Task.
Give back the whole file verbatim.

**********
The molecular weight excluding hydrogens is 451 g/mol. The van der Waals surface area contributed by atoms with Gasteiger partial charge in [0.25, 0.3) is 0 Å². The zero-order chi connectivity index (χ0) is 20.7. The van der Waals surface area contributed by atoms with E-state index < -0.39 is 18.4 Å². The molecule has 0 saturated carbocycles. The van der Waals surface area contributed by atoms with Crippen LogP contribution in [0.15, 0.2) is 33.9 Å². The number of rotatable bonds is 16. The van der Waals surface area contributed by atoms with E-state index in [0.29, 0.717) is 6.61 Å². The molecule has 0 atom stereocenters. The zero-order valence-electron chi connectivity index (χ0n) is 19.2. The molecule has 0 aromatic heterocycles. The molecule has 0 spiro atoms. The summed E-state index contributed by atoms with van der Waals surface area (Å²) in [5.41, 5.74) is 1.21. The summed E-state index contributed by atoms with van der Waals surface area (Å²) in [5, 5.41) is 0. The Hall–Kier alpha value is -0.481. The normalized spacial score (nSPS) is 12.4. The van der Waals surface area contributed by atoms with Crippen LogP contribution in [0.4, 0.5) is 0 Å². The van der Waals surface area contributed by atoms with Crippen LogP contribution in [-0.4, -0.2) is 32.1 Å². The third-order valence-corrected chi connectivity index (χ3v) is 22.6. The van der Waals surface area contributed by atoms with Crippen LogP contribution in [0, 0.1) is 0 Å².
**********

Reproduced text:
The molecular weight excluding hydrogens is 451 g/mol. The van der Waals surface area contributed by atoms with Gasteiger partial charge in [0.25, 0.3) is 0 Å². The zero-order chi connectivity index (χ0) is 20.7. The van der Waals surface area contributed by atoms with E-state index < -0.39 is 18.4 Å². The molecule has 0 saturated carbocycles. The van der Waals surface area contributed by atoms with Crippen LogP contribution in [0.15, 0.2) is 33.9 Å². The number of rotatable bonds is 16. The van der Waals surface area contributed by atoms with E-state index in [0.29, 0.717) is 6.61 Å². The molecule has 0 atom stereocenters. The zero-order valence-electron chi connectivity index (χ0n) is 19.2. The molecule has 0 aromatic heterocycles. The molecule has 0 spiro atoms. The summed E-state index contributed by atoms with van der Waals surface area (Å²) in [5.41, 5.74) is 1.21. The summed E-state index contributed by atoms with van der Waals surface area (Å²) in [5, 5.41) is 0. The Hall–Kier alpha value is -0.481. The normalized spacial score (nSPS) is 12.4. The van der Waals surface area contributed by atoms with Crippen LogP contribution in [0.4, 0.5) is 0 Å². The van der Waals surface area contributed by atoms with Crippen LogP contribution in [-0.4, -0.2) is 32.1 Å². The third-order valence-corrected chi connectivity index (χ3v) is 22.6. The van der Waals surface area contributed by atoms with Crippen LogP contribution in [0, 0.1) is 0 Å².